Plastic ban debate at Rebel Salute - Luciano says ban is nonsense
In the realm of Rastafarianism, it is assumed that the conversation about Jamaica's ban on plastic and single-use plastic items, falls in the area of ital livity. However, conversations at the 26th annual Rebel Salute Reggae festival revealed that opinions are strong on both ends of the spectrum. Reggae veteran Luciano, expressed his disagreement with the recently implemented restrictions, while festival principal Tony Rebel acknowledged that there are many good arguments for the ban. Meanwhile 'Nyahbinghistra' vocalist and drummer Anu Brian Gold, welcomed the move - and is already researching other sustainable materials and methods for Jamaican everyday life.
"It is nonsense! I don't know how the Government come up with the idea of this. I believe Mr (Daryl) Vaz probably had too much to eat that day when he came up with the idea," Luciano told The Gleaner.
He believes that the ban is an inconvenience. "Which other bag we a go find now? Because the plastic has been with us. All we need to do is educate the people on how to dispose of their garbage and how to deal with their waste. Right now, if you check my vehicle, I can have all two or three scandal bag somewhere. You can tie your fruits in them - it is so handy."
Herb Curb/Hemp Ave
But one solution Luciano sees maybe in Rebel Salute's Herb Curb Symposium - the educational avenue through which the brand hopes to disseminate information about the potential sustainable benefits of cultivating hemp. "Ganja makes cloth that is more durable than cotton. Every time you cut a tree down - there is soil erosion, all sorts of things happen with the sea," said Luciano.
He continued, "If they cultivate ganja, we could get three harvests for the year. You could use that to make the best fibre and environmentally friendly paper. We want to educate the people more about the things ganja can do, because it makes many different products. The Constitution of America - I say all the time - was written on hemp paper."
Still, Rebel Salute has some way to go. A quick scan of the festival's food village found only one vendor making environmentally friendly choices. Iwara, owner of Mi Hungry Raw Food Restaurant, had a particularly 'sustainable' stall. They served their 'live food' pizzas and burgers (no heat added meals) in waxed paper and cardboard boxes. Other food vendors maintained traditional packaging - styrofoam, foil, and plastic forks and spoons.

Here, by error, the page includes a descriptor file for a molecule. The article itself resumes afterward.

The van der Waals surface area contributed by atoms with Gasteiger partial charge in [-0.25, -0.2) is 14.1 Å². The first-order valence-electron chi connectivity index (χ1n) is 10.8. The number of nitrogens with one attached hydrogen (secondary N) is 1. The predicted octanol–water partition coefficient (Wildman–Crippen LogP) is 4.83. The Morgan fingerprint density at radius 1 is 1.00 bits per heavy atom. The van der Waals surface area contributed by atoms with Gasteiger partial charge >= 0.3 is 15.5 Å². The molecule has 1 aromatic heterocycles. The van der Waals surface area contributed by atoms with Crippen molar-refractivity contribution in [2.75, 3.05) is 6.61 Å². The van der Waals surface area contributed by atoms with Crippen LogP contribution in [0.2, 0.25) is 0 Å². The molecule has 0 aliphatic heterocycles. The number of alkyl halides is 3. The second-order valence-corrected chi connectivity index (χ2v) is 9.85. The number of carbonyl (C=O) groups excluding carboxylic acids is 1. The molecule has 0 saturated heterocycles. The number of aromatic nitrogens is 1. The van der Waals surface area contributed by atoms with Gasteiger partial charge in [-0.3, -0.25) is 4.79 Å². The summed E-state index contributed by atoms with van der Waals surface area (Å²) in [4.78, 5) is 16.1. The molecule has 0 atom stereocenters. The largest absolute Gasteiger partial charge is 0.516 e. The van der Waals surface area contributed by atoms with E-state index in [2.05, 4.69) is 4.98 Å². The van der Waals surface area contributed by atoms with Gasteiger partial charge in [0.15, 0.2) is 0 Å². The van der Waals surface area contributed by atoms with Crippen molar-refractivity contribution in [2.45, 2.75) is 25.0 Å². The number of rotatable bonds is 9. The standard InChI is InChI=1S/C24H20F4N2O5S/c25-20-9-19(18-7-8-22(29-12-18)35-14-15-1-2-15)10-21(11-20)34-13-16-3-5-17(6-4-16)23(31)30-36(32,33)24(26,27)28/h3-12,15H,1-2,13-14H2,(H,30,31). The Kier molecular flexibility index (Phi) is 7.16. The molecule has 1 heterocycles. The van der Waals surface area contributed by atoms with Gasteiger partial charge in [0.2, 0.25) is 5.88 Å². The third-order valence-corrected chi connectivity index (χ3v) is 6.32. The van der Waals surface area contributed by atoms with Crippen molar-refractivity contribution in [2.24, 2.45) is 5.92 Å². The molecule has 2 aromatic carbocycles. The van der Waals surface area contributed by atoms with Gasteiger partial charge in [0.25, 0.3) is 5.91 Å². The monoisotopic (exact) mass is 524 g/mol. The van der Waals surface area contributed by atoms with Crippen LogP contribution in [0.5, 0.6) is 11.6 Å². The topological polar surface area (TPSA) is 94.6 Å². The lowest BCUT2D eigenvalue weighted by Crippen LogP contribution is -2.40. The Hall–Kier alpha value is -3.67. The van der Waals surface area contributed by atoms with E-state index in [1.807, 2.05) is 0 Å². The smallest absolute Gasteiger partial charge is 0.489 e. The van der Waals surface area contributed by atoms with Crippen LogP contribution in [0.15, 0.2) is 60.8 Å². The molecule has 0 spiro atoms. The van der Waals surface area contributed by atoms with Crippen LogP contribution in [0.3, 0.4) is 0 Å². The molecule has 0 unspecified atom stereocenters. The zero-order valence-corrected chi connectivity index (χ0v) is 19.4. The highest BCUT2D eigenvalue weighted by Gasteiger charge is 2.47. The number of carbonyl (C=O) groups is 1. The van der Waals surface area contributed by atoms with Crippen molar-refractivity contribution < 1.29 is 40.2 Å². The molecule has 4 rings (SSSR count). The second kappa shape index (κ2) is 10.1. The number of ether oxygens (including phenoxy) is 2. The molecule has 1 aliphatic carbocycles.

Though he welcomes the plastic ban, the restaurateur opined that the government could have better paced the ban's effective date. He suggested that more research could have yielded replacement options for those who rely on the standard packages. "I don't know of it, I was trying to find out but I don't hear of it - any leniency on tariffs to bring in sustainable replacements. That could have been encouraged when introducing something like this - because packaging costs have gone up by far," Iwara said.
Anu Brian Gold is working with the plastic ban. "I'd like to see more use of the bamboo, guango, cedar wood - plus our craftsmen will get more chances to show what they can do. I'm learning about bamboo right now. It is actually tougher than steel. You can't just tell people that. You have to prove that. We have to go into bamboo production. There are bamboo bridges in the world. We just need to bring that knowledge to the people, because everybody has access to bamboo. So, I really adore the plastic ban."
Luciano is wary. "When I went to the shop the other day and bought two bottle drinks ... when I put them in the paper bag, by the time I reach out to the vehicle, condensation from the bottles sweat the paper and tear it up! It's really inconvenient for us to try and make this drastic change from these very handy bags."